Health savings accounts (HSAs) are one of the best types of investment accounts available and most people don’t know anything about them. It can be better than a 401(k), an IRA and even a Roth IRA. Those accounts are good, but this one is even better.
Maybe it’s not well known because of its name. Maybe people think of it as some type of insurance policy. No matter the reason, if you qualify to have one, you would be wise to learn a little more about this little-known investment account. It can make a huge difference financially for you and your family, especially in your retirement years. (For more, see: High-Income Benefits from a Health Savings Account.)
What Is a Health Savings Account?
A health savings account is better known by its abbreviation, HSA. While your 401(k) and IRA accounts can provide a reduction in your current taxes and do not incur taxes as they grow over the years, you will pay income tax on the distributions you take to fund your retirement years. The Roth IRA doesn’t give you a current reduction in taxes, but the distributions you take at retirement are tax free. The health savings account gives you triple tax benefits. The contributions you make are tax deductible, the account grows tax free over the years, and if managed properly, the funds are tax free when withdrawn.
A health savings account is designed to help you set aside money for health care expenses. But unfortunately, not everyone is eligible for an HSA account. To qualify, you must be enrolled in a high-deductible health plan (HDHP). For 2017, an HDHP is defined as a health insurance plan with an annual deductible of at least $1,300 for an individual or $2,600 for a family. The plan must also limit out-of-pocket expenses like co-pays and deductibles to $6,550 for an individual or $13,100 for a family.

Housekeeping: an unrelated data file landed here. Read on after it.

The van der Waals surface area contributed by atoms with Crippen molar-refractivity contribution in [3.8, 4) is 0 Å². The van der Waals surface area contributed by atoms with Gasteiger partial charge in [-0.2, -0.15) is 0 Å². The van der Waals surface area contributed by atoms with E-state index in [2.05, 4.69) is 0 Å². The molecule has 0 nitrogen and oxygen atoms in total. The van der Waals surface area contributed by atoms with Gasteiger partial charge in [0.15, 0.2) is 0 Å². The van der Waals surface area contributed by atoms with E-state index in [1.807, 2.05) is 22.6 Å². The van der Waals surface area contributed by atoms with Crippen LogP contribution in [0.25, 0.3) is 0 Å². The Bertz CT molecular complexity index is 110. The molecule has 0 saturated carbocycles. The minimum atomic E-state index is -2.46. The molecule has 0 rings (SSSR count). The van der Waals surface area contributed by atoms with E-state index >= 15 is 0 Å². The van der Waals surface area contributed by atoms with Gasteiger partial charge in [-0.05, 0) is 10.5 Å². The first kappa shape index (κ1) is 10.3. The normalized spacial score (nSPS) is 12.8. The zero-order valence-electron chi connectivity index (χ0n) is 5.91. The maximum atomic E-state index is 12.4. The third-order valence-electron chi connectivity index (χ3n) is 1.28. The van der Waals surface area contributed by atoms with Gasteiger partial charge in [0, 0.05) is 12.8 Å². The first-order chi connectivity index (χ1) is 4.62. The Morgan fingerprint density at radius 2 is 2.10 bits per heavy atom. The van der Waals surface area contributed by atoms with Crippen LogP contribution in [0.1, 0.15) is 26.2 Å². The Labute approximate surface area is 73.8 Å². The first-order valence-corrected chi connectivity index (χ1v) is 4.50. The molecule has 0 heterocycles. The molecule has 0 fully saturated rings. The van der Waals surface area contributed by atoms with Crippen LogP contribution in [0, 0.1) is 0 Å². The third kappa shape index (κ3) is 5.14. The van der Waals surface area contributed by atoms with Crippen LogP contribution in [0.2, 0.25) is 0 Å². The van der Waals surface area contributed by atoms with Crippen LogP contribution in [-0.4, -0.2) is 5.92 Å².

How Much You Can Contribute
For 2017, the maximum contribution allowed is $3,400 for an individual or $6,750 for family coverage. If you are over 55, you can make “catch up” contributions of $1,000. You can contribute monthly, or you can make a lump sum contribution for the previous year up until your tax return comes due - April 15 for most people. If you have health insurance through your employer, and the plan qualifies as an HDHP, you can make your contributions via payroll deduction. Many employers will even provide a matching contribution as an employee benefit. It’s important to note that you cannot make contributions once you hit age 65 and are enrolled in Medicare. Your contributions into the account can be invested in a wide range of investment vehicles, including mutual funds, exchange-traded funds (ETFs), stocks and bonds. (For more, see: Rules for Having a Health Savings Account.)
The most important thing to know about health savings accounts is that the distributions are tax free only if you use the funds for qualified medical expenses. You can make those distributions for yourself, your spouse or your dependents. If you take a distribution and do not use the funds for medical expenses, the amount of the distribution is considered taxable income and there is a 20% penalty tax. The penalty goes away once you reach age 65.
You can make distributions anytime you have qualified medical expenses to pay. However, one strategy that many folks use is to pay the day-to-day medical expenses out of pocket and allow their HSA to grow. For most people, medical expenses are a bigger part of the budget in their later years. This strategy allows you to accumulate tax-free dollars for those expenses.
Maybe one reason that HSAs are underappreciated is because of some misconceptions that surround them. A lot of folks confuse them with flexible spending accounts (FSAs). These are the accounts that many people contribute to through payroll deduction. You can use the funds to pay for qualified medical expenses through the year, but these funds are “use it or lose it.” In other words, you must use the funds by the end of the year, or you lose them. Funds in your HSA account do not expire.
Another common misconception surrounding HSA accounts is that you can have one only through your employer. This is simply not true. If you have a qualifying HDHP, you are eligible to contribute as an individual.
The Bottom Line
There are some rules that you have to know and follow to take full advantage of this special tax-favored account. But if you are eligible, this little-known account can have a big impact on your financial future. (For more from this author, see: Medicare Enrollment Part 1: When to Enroll.)